Displaced transcervical and subcapital fractures are unstable. Their prognosis is by and large the same and they will be discussed as one group for the purpose of manner of reduction and choice of fixation, should internal fixation be chosen as the method of treatment. They can be stabilized with either cannulated screws or DHS. At this point we do not have sufficient evidence based information to point to one or the other method as superior. If the surgeon feels that optimal stability is required, he should choose a sliding hip screw (DHS) type of implant for fixation. If added rotational stability is desired in addition to the DHS, a cannulated screw is inserted above and parallel in both planes to the DHS. It must be parallel in order not to block the sliding property of the DHS implant.
Positioning of the patient
The patient is positioned supine on the fracture table. The ipsilateral arm is elevated in a sling and the contralateral uninjured leg is placed on a leg holder. C-arm image intensifier control during surgery is a must.
AO teaching video: The sliding hip screw
2. Flynn reduction maneuver
The most logical and anatomically based, atraumatic reduction maneuvre for displaced intracapsular fractures of the femoral neck, was published by Flynn (1974). This is not appropriate for the totally displaced intracapsular fractures.
It is based on the fact that in the anatomical position, the major capsular fibres of the hip joint are in a spiral configuration.
This arrangement pulls the femoral head tightly into the acetabulum: Flynn described this as the “tight-packed” status of the hip.
If the hip is flexed and slightly abducted, the spiral of the capsular fibres is unwound...
... producing the “loose-packed” condition of the hip joint.
In the “loose-packed” state, manual traction along line of the femoral neck disimpacts the fracture fragments.
The traction produces an hour-glass shape to the capsule, which realigns the disimpacted fracture fragments.
The most comfortable set-up is for the assistant to support the heel of the injured leg, whilst the surgeon’s ipsilateral hand pulls along the line of the femoral neck, the other hand controlling the knee.
Whilst manual traction is maintained along line of the femoral neck, the leg is first internally rotated, to correct any retroversion, and is then brought down to the extended position.
This produces a “tight-packed” hip and impacts the realigned fracture fragments.
...to allow unimpeded positioning of the image intensifier. The reduction must be checked in both the AP and lateral views with an image intensifier. If closed reduction fails, carry out a limited open reduction.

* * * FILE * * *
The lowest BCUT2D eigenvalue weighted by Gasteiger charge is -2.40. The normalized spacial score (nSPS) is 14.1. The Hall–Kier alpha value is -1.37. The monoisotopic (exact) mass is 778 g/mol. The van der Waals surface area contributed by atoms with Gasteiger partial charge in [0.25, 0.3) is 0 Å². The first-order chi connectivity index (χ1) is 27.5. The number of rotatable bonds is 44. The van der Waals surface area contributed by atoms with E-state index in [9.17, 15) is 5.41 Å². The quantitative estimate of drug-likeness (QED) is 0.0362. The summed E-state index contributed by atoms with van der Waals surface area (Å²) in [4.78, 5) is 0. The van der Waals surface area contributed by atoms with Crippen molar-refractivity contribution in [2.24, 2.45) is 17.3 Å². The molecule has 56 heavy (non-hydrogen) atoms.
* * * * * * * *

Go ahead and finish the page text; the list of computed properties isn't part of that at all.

3. Lateral approach for closed reduction and fixation
The first step is to position a guide wire on the neck and hammer it into the head. With the C-arm positioned to show the neck axis, slide the guide wire along the neck, parallel to its axis, and gently tap it into the head. With the C-arm in the AP, make sure that the wire subtends the CCD (collum-center-diaphysis) angle of the neck. This will help you with the insertion of the guide wire for the DHS screw.
Insertion of the guide wire
Choose the correct aiming device according to the CCD angle of the neck. Check its position in the AP view with the image intensifier. Insert the guide wire through the aiming device and advance it into the subchondral bone of the head, stopping 10 mm short of the joint. In both the AP and lateral planes, the guide wire should be positioned along the axis of the neck and through the middle of the head, and advanced to within 5 mm of the subchondral bone.
Determination of the length of the DHS screw
Determine the length of the DHS screw with the help of the measuring device. Select a screw which is 10 mm shorter than the measured length.
Adjust the cannulated triple reamer to the chosen length of the screw. Drill a hole for the screw and the plate sleeve.
The correct screw is mounted on the handle and inserted over the guide wire. By turning the handle it is advanced into the bone. Do not push forcefully or you may distract the fracture. In young patients with hard bone it is best to use the tap to precut the thread for the screw. Otherwise the screw may not advance, and you may actually displace the fracture by twisting the proximal fragment as you attempt to insert the screw. When the screw has reached its final position (checked with the image intensifier: 10 mm short of the subchondral bone in the AP and lateral), the T-handle of the insertion piece should be parallel to the long axis of the bone to ensure the correct position of the plate.